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Overloaded Methods  RSS feed

 
Greenhorn
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Hello everybody,

I am taking a java programming class and have a few questions about an assignment I am supposed to do.  First here is the instructions for the assignment:

Create a class named Billing that includes four overloaded computeBill() methods for a photo book store.

•  When computeBill() receives a single parameter, it represents the price of one photo book ordered. Add 8.5% tax, and return the total due.
•  When computeBill() receives two parameters, they represent the price of a photo book and the quantity ordered. Multiply the two values, add 8.5% tax and return the total due.
•  When computeBill() receives three parameters, they represent the price of a photo book, the quantity ordered, and a coupon value. Multiply the quantity and price, reduce the result by the coupon value, and then add 8.5% tax and return the total due.
•  When computeBill () receives four parameters, they represent the price of a photo book, the quantity ordered, a coupon value, and a weekly discount. Multiply the quantity and price, reduce the result by the coupon value plus the weekly discount, and then add 8.5% tax and return the total due.
Write a main () method that tests all three overloaded methods. Save the application as Billing.java.

So I understand that when you create a method with the same name that receives different parameters that makes it overloaded.  The first question I have is how do the methods receive their inputs from the user?  Do I create multiple joptionpane.showinputdialog?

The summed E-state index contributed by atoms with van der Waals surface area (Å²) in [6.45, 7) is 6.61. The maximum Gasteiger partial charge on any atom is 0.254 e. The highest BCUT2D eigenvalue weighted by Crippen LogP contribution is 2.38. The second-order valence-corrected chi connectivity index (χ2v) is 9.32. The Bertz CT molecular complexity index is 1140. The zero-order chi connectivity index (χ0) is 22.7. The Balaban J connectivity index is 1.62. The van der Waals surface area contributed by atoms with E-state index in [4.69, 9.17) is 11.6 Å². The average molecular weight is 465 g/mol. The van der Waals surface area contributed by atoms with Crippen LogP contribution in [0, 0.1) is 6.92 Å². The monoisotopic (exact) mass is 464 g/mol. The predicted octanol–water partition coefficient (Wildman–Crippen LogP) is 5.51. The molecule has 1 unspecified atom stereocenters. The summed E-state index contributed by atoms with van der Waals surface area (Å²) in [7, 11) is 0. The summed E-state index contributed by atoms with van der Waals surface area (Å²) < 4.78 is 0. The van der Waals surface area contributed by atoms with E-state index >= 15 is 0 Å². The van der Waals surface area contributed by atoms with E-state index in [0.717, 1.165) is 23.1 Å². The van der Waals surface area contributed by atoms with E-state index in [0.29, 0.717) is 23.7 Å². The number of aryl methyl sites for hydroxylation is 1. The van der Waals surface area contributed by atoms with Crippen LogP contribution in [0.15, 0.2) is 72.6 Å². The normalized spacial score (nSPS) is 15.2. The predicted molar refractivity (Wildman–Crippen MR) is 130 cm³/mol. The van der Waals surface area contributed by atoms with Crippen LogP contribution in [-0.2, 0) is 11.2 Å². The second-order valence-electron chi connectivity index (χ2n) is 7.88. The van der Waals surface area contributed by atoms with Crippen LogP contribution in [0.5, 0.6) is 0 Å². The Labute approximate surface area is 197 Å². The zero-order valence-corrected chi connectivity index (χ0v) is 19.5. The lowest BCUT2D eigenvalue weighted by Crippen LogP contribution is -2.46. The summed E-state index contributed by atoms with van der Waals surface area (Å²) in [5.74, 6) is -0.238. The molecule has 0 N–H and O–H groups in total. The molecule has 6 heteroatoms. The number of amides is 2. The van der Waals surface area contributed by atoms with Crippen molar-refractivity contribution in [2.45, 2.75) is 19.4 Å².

Also I am not sure if "Write a main () method that tests all three overloaded methods." is a typo since we should have 4 overloaded methods?  Any opinion on this will be appreciated.

Thanks

Eric
 
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Sergeant Davis wrote:The first question I have is how do the methods receive their inputs from the user?  Do I create multiple joptionpane.showinputdialog?

Also I am not sure if "Write a main () method that tests all three overloaded methods." is a typo since we should have 4 overloaded methods?  Any opinion on this will be appreciated


So far you are not being asked to get parameters from a user (when asked a JOptionPane would be one way). You can write tests using hard coded data. And I think "three" was in error and that they meant "four".
 
E Davis
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Hmm... I guess I just assumed that a user would be inputing the parameters.  If my thinking is correct, I should just pass the parameters from the main method simply so it is testing that all 4 methods work?
 
Marshal
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I would think yes. Start off by testing those four overloaded methods by entering arguments from some other method. Then consider user input after you have got that working.
Also work out what to do if somebody requests −1  books.
 
Campbell Ritchie
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. . . and . . . welcome to the Ranch
 
E Davis